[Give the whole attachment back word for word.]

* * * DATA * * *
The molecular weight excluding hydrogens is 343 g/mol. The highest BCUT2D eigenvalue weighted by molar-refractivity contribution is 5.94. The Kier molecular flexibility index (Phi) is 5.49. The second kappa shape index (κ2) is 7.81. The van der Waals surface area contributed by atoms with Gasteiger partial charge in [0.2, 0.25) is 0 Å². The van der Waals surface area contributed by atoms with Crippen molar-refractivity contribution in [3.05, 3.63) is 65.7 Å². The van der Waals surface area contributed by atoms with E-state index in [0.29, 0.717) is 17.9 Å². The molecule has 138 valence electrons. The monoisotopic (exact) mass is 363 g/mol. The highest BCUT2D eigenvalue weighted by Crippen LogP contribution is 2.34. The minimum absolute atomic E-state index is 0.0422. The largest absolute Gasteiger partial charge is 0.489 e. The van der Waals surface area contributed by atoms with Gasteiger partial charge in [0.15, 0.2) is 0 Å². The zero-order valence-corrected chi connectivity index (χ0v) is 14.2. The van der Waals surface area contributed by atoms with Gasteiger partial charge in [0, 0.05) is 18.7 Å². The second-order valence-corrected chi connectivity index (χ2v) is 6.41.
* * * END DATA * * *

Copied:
The molecular weight excluding hydrogens is 343 g/mol. The highest BCUT2D eigenvalue weighted by molar-refractivity contribution is 5.94. The Kier molecular flexibility index (Phi) is 5.49. The second kappa shape index (κ2) is 7.81. The van der Waals surface area contributed by atoms with Gasteiger partial charge in [0.2, 0.25) is 0 Å². The van der Waals surface area contributed by atoms with Crippen molar-refractivity contribution in [3.05, 3.63) is 65.7 Å². The van der Waals surface area contributed by atoms with E-state index in [0.29, 0.717) is 17.9 Å². The molecule has 138 valence electrons. The monoisotopic (exact) mass is 363 g/mol. The highest BCUT2D eigenvalue weighted by Crippen LogP contribution is 2.34. The minimum absolute atomic E-state index is 0.0422. The largest absolute Gasteiger partial charge is 0.489 e. The van der Waals surface area contributed by atoms with Gasteiger partial charge in [0.15, 0.2) is 0 Å². The zero-order valence-corrected chi connectivity index (χ0v) is 14.2. The van der Waals surface area contributed by atoms with Gasteiger partial charge in [0, 0.05) is 18.7 Å². The second-order valence-corrected chi connectivity index (χ2v) is 6.41.